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Drawing from his formal training as a trumpeter/composer as well as his travel experiences throughout the Caribbean and Central and South America, Seattle-based musician Daniel Barry has produced Walk All Ways, an expressive blend of multicultural influences that permeates fixed genre and categorization. With the help of a first-rate ensemble, Barry cleverly combines authentic Latin-American rhythms with Classical traditions and jazz-influenced improvisation.
Barry's strength as a composer lies in his ability to develop simple motifs into intricately arranged musical stories. "Mighty Urubamba and "Prayer unfold in unpredictable ways, yet maintain textural warmth. His intuitive orchestration skills are exhibited in the dark-toned richness of the title track and "Junebug, making the unconventional teaming of trumpet, woodwinds, violin, cello and accordion seem quite natural.
The sympathetic ensemble explores angular melodies, both composed and improvised, over accessible South American rhythms on pieces like "Nini's Dream and "Somewhere Far Away, recalling the work of 20th-century French composer Darius Milhaud.
Accordionist Steve Rice exhibits a kind of improvisational risk-taking not usually associated with his instrument. His uninhibited, engaging solo on "Fuga Bembe is both lyrical and ethereal. Other bright spots from the session include multi-instrumental woodwinds player James DeJoie, who soars on the Caribbean-influenced "Pharoah's Gathering, and big-toned bassist Chris Symer, who solos with vigor on "Still Life.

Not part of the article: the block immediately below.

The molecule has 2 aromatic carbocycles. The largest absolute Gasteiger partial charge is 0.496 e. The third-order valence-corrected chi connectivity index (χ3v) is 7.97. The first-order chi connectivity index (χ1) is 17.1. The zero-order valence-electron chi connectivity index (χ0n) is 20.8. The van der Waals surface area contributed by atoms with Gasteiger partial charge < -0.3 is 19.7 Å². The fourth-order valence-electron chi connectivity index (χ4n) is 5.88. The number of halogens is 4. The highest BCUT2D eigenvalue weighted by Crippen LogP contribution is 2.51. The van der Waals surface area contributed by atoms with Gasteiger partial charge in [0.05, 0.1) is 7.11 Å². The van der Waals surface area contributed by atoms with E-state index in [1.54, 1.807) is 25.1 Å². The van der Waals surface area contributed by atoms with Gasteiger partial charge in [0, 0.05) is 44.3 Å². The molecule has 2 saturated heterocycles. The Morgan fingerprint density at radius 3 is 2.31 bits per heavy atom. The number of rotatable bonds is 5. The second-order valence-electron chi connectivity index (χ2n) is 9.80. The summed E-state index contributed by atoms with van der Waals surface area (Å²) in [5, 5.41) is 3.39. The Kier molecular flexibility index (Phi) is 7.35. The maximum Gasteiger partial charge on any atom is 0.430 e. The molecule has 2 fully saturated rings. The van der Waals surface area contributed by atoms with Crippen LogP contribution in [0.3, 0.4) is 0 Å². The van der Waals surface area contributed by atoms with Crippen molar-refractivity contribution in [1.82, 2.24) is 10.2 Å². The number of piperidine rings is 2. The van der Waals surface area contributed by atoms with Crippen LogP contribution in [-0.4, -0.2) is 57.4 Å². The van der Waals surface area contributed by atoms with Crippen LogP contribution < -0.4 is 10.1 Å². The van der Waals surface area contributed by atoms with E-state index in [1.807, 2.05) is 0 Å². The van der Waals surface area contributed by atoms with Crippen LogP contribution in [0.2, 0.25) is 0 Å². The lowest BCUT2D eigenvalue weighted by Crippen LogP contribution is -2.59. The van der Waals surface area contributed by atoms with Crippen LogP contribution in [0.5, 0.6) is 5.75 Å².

Walk All Ways, at once romantic and satirical, is a successful encapsulation of Barry's vision of the modern musical world. The sounds are fresh, imaginative and worthy of repeated listening.
Track Listing: Mighty Urubamba; Prayer; Pastorale Zipole; Nini's Dream; La Folia Lando; Fuga Bembe; Still Life; Walk All Ways; Somewhere Far Away; Junebug; Nandini; Pharoah's Gathering.
Personnel: Daniel Barry: cormet, melodica, misc. percussion; James DeJoie: bass clarinet, clarinet, flute, baritone saxophone; Alicia Allen: violin; Ruth Marshall: cello; Steve Rice accordion; Chris Symer: bass; Scott Ketron: drums, congas; Susan Pascal: vibrphone (9), marimba (12); Ernesto Pedianco: congas (1); Will Dowd: cajon: (5).
As a songwriter and vocalist, I love jazz for the experience of being in the center of intense creativity. It is the most potent form of music for keeping the artist and the audience in the 'now. Being in the moment is essential for humans, and we need help in learning how to do that. As a songwriter, I need the depth of musicality that jazz voicings can give my stories. My songs seem light and whimsical, but the message is not.
I met my main collaborator, Mark Fitzgibbon, at one of his gigs. I needed to do my first original album, and his playing was masterful, robust, and beautiful. At the time, I didn't realize how suited we were as a team. We're onto our 4rth album together.
My advice to new listeners is to listen to a really clear and simple version of a song so you can then hear what the musicians are doing and enjoy their creativity and musicality. Also, you have to see jazz live to appreciate it fully. You'll never feel it the same way listening to a CD or online. You need the vibration to go through your body to really get it!
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